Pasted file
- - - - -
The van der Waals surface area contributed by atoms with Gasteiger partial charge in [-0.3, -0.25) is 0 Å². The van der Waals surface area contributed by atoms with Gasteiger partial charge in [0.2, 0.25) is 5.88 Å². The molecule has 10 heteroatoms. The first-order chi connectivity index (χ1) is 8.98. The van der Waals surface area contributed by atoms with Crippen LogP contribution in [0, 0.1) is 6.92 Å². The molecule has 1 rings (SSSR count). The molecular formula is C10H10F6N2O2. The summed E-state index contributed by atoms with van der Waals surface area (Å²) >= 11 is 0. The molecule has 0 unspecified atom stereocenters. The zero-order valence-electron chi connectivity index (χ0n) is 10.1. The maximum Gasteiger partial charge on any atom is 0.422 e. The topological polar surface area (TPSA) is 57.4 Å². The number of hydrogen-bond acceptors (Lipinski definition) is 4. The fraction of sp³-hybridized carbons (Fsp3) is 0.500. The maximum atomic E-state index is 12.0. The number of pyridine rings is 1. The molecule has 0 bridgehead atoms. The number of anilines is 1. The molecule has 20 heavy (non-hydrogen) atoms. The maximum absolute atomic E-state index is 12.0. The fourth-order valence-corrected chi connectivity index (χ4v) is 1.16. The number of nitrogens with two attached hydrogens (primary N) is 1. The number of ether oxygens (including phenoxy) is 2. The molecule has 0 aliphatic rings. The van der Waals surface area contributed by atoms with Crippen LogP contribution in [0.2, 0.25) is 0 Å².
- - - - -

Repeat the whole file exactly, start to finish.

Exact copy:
The van der Waals surface area contributed by atoms with Gasteiger partial charge in [-0.3, -0.25) is 0 Å². The van der Waals surface area contributed by atoms with Gasteiger partial charge in [0.2, 0.25) is 5.88 Å². The molecule has 10 heteroatoms. The first-order chi connectivity index (χ1) is 8.98. The van der Waals surface area contributed by atoms with Crippen LogP contribution in [0, 0.1) is 6.92 Å². The molecule has 1 rings (SSSR count). The molecular formula is C10H10F6N2O2. The summed E-state index contributed by atoms with van der Waals surface area (Å²) >= 11 is 0. The molecule has 0 unspecified atom stereocenters. The zero-order valence-electron chi connectivity index (χ0n) is 10.1. The maximum Gasteiger partial charge on any atom is 0.422 e. The topological polar surface area (TPSA) is 57.4 Å². The number of hydrogen-bond acceptors (Lipinski definition) is 4. The fraction of sp³-hybridized carbons (Fsp3) is 0.500. The maximum atomic E-state index is 12.0. The number of pyridine rings is 1. The molecule has 0 bridgehead atoms. The number of anilines is 1. The molecule has 20 heavy (non-hydrogen) atoms. The maximum absolute atomic E-state index is 12.0. The fourth-order valence-corrected chi connectivity index (χ4v) is 1.16. The number of nitrogens with two attached hydrogens (primary N) is 1. The number of ether oxygens (including phenoxy) is 2. The molecule has 0 aliphatic rings. The van der Waals surface area contributed by atoms with Crippen LogP contribution in [0.2, 0.25) is 0 Å².